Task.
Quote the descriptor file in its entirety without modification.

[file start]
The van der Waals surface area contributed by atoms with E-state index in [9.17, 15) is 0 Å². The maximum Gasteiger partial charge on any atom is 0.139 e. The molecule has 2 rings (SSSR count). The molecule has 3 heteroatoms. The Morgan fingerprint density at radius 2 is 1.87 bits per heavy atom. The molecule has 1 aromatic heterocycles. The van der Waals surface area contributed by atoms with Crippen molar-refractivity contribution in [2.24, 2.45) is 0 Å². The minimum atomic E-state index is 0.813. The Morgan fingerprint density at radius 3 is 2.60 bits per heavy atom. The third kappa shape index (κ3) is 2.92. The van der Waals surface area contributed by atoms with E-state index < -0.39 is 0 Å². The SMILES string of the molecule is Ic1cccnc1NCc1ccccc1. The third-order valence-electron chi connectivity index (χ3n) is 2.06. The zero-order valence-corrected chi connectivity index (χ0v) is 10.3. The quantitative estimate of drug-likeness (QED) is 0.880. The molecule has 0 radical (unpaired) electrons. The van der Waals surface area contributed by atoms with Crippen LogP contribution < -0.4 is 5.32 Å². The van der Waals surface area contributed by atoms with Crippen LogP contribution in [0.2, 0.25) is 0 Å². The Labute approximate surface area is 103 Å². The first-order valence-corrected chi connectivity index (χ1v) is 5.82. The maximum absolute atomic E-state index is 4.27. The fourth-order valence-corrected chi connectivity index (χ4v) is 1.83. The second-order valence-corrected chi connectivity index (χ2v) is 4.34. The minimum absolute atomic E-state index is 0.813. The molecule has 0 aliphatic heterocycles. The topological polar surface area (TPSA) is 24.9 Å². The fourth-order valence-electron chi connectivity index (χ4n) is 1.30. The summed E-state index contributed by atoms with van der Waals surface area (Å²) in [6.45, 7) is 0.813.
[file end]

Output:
The van der Waals surface area contributed by atoms with E-state index in [9.17, 15) is 0 Å². The maximum Gasteiger partial charge on any atom is 0.139 e. The molecule has 2 rings (SSSR count). The molecule has 3 heteroatoms. The Morgan fingerprint density at radius 2 is 1.87 bits per heavy atom. The molecule has 1 aromatic heterocycles. The van der Waals surface area contributed by atoms with Crippen molar-refractivity contribution in [2.24, 2.45) is 0 Å². The minimum atomic E-state index is 0.813. The Morgan fingerprint density at radius 3 is 2.60 bits per heavy atom. The third kappa shape index (κ3) is 2.92. The van der Waals surface area contributed by atoms with E-state index < -0.39 is 0 Å². The SMILES string of the molecule is Ic1cccnc1NCc1ccccc1. The third-order valence-electron chi connectivity index (χ3n) is 2.06. The zero-order valence-corrected chi connectivity index (χ0v) is 10.3. The quantitative estimate of drug-likeness (QED) is 0.880. The molecule has 0 radical (unpaired) electrons. The van der Waals surface area contributed by atoms with Crippen LogP contribution < -0.4 is 5.32 Å². The van der Waals surface area contributed by atoms with Crippen LogP contribution in [0.2, 0.25) is 0 Å². The Labute approximate surface area is 103 Å². The first-order valence-corrected chi connectivity index (χ1v) is 5.82. The maximum absolute atomic E-state index is 4.27. The fourth-order valence-corrected chi connectivity index (χ4v) is 1.83. The second-order valence-corrected chi connectivity index (χ2v) is 4.34. The minimum absolute atomic E-state index is 0.813. The molecule has 0 aliphatic heterocycles. The topological polar surface area (TPSA) is 24.9 Å². The fourth-order valence-electron chi connectivity index (χ4n) is 1.30. The summed E-state index contributed by atoms with van der Waals surface area (Å²) in [6.45, 7) is 0.813.